The Re-Attribution of the British Renaissance Corpus

COUNTY HALL, U.K. - Oct. 24, 2021 - PRLog -- The first accurate quantitative re-attribution of all central texts of the British Renaissance.

698pp, 7X10": $40:
  • Describes and applies the first unbiased and accurate method of computational-linguistics authorial-attribution.
  • Covers 284 texts with 7,832,156 words, 104 authorial bylines, a range of genres, and a timespan between 1560 and 1662.
  • Data in-full on GitHub page. Series:
Re-Attribution of the British Renaissance Corpus describes a newly invented for this study computational-linguistics authorial-attribution method and applies it and several other approaches to the central texts of the British Renaissance. All of the attribution steps are described precisely to give readers replicable instructions on how they can apply them to any text from any period that they are interested in determining an attribution for. This method can be applied to solving criminal linguistic mysteries such as who wrote the Unabomber Manifesto, or theological mysteries such as if any of the Dead Sea Scrolls might have been forged by a modern author. This method is uniquely accurate because it uses 27 different quantitative tests that measure a text's dimensions and its similarity or divergence to other texts automatically, without the statisticians being able to skew the outcome by altering the experiment's analytical design. Re-Attribution guides researchers not only on how to perform the basic calculations, but also how to perform the biographical and documentary research to derive who among the potential bylines in a single signature-group is the ghostwriter, while the others are merely ghostwriter-contractors or pseudonyms. Reliable accuracy is achieved by also performing other types of attribution tests to check if these alternative approaches validate or contradict the 27-tests' findings. Non-quantitative tests discussed include deciphering the hidden implications of contemporary pufferies, as well as comparing structural elements such as characters, plot, and element borrowings. Part II presents a revised version of the history of the birth of the theater in Britain by reviewing forensic accounting evidence in Philip Henslowe's Diary, and the documented history of homicidal lending practices and government corruption connected with troupes and theaters. Parts III-VIII explain precisely how this series derived that the British Renaissance was ghostwritten by only six linguistic-signatures: Richard Verstegan, Josuah Sylvester, Gabriel Harvey, Benjamin Jonson, William Byrd and William Percy. The parts on each of these ghostwriters, not only explain how their biographies fit with the timelines of the texts being attributed to them, but also provide various types of evidence that explains their motives for ghostwriting. And Part IX returns for an intricate analysis of a few pseudonyms or ghostwriting-contractors who were uniquely difficult to exclude as potential ghostwriters; in parallel, these chapters question the reasons these individuals would have needed to purchase ghostwriting services.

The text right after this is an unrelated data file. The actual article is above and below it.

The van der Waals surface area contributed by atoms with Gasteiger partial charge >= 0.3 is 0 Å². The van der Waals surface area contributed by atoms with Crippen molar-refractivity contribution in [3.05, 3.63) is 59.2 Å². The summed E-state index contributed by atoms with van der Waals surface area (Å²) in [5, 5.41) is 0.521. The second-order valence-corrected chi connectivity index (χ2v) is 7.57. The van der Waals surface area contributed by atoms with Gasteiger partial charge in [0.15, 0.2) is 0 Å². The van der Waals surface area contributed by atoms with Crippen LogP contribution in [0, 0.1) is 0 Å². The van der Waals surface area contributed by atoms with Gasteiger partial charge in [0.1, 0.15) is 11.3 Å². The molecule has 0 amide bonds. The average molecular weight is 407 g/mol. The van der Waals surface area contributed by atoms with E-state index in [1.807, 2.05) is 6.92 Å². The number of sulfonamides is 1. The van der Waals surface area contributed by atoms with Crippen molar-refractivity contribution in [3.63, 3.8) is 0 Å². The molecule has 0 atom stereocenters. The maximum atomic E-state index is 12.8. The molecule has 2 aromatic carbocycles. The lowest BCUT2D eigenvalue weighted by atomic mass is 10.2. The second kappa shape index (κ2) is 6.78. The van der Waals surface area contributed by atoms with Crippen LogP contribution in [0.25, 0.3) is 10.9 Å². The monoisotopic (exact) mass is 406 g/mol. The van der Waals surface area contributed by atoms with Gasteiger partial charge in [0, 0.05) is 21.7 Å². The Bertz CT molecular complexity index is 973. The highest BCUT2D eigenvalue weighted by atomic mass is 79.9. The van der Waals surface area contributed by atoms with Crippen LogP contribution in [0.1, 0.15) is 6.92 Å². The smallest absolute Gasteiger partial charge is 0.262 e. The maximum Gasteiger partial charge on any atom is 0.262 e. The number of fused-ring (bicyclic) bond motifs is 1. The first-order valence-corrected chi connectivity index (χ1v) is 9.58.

Anna Faktorovich
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